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"Hydro Theory"

A highly secretive project of Detroit techno musicians James Stinson and Gerald Donald, Drexciya was a concept band based on a constructed Afro-futurist mythology. The duo’s title referred to an imagined underwater civilization inhabited by the descendants of unborn children of African women who were thrown overboard from slave ships crossing the Atlantic. Their music, released primarily on a series of EPs beginning in the early 1990s, explores a shadowy and evocative world of sonic imagery, an alternate reality of techno music in which the genre’s upbeat dancefloor roots are mercilessly deracinated by throbbing waves of dark sonic energy. Drexciya ended with Stinson’s untimely death in 2002, but Donald has continued to produce music under such names as Arpanet and Dopplereffekt.

Source: The Journey Home (1995)

Played 1,289 time(s).

June 12, 2013, 11:04pm

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Susumu Yokota: “Kinoko”

From the album Acid Mt. Fuji (1994)

The music of Japanese composer and DJ Susumu Yokota represents a style that not too long ago I would have dismissed out of hand. It could be described as “ambient techno”: beat-oriented electronic music better suited to ambient listening than proper dancing. (Yokota is also an active house DJ and has also released a number of albums in that idiom.)

Having come around a bit not only on techno (witness my ongoing obsession with Charanjit Singh’s sublime Ten Ragas to a Disco Beat), but also on music conceived for background listening (helped in part by Joseph Lanza’s fine book Elevator Music), I now find much to appreciate in this peculiar genre of music. One of the nicest things is how it can happily occupy different positions on the spectrum of auditory attention: you can play it in the background as a pleasant an unobtrusive sonic wallpaper, but you can also listen intently and discover in certain tracks an unexpected wealth of musical detail. This very quality was one of the fundamental criteria of “ambient music" as theorized by its founder, Brian Eno in the late 1970s.

The defining characteristic of this music is the almost unremitting presence of the four-on-the-floor bass drum. On this foundation, the compositional technique typically consists of the layering of loops within a static tonal framework. In “Kinoko” (“Mushrooms”), this template unfolds slowly, beginning with a soundscape of birdsong underlaid with a deep filter-swept bass drone. What sounds like the Godzilla roar gives the scene a decidedly mesozoic air. An eerie ostinato on a synthesized bell-tone enters, followed shortly by a syncopated tom-tom. When the thumping bass drum makes its inevitable appearance several minutes in, the tableau is complete and the music can run its course. The overall sound-image is strikingly evocative, providing the listener with enough substance to feed the imagination, but not so much that the experience is emotionally overdetermined.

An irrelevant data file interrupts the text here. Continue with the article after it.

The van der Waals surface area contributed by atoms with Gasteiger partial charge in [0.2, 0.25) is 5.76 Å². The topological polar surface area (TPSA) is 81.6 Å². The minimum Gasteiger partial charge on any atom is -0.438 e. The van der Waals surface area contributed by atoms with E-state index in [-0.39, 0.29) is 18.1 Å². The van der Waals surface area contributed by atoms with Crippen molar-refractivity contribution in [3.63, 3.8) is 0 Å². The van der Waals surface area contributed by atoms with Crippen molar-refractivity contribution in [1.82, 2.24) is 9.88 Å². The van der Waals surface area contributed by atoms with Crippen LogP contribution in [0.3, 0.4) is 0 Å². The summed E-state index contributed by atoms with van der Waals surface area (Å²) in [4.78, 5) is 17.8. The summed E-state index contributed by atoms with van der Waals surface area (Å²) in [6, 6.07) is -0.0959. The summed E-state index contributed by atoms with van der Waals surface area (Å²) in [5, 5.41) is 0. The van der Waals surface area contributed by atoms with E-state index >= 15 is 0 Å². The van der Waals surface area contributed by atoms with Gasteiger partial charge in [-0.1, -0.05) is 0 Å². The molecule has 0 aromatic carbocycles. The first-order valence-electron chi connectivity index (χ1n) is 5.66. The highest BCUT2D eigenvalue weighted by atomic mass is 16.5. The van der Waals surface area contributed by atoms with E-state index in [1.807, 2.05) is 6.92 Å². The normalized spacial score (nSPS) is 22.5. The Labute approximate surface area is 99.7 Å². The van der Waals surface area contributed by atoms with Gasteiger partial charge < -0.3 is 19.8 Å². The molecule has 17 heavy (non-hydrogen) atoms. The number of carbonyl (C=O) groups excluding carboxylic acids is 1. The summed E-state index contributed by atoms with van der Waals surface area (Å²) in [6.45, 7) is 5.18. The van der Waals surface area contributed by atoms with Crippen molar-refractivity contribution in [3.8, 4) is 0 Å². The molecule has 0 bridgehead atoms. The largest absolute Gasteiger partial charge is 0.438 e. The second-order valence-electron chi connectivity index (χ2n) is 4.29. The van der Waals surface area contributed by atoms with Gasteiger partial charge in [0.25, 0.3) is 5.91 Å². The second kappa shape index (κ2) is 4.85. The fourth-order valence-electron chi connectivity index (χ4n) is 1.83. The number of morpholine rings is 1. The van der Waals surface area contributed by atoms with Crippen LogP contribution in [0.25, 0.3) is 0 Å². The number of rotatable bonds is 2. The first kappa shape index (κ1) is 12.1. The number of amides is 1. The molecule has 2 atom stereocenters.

Played 629 time(s).

August 30, 2012, 9:55pm

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Charanjit Singh: “Raga Madhuvanti”

From the album Synthesizing: Ten Ragas to a Disco Beat (1983)

I’m famously ignorant when it comes to the history of beat-oriented electronic music—which is, after all, what most people mean when they talk about the genre. It’s not that I don’t appreciate the electro/techno wing of electronic music, even less that I dismiss it with Stockhausen-esque disdain (however valid some of his points may be). For whatever reason, I just haven’t absorbed the stylistic lineage, which is much more complicated than an outsider might guess, as shown by the exemplary Ishkur’s Guide to Electronic Music.

Still, in spite of my ignorance of the finer points of history and genre-development, I know what I like. And this album by the Bollywood session musician Charanjit Singh has absolutely blown my mind. 

Created using the cutting-edge technology of a Roland Jupiter-8 analog synthesizer, a TR-808 drum machine, and a TB-303 bass sequencer, Singh’s album is a visionary fusion of the sinuous melodic improvisations of Indian traditional music with the pulsing rhythms of electronic dance music. Though not entirely without precedent (the Italo-disco of Giorio Moroder is cited as a likely influence), Ten Ragas to a Disco Beat was a formative moment in the global development of techno. 

The album was re-released by the label Bombay-Connections in 2010.

Played 209 time(s).

September 15, 2011, 10:19am

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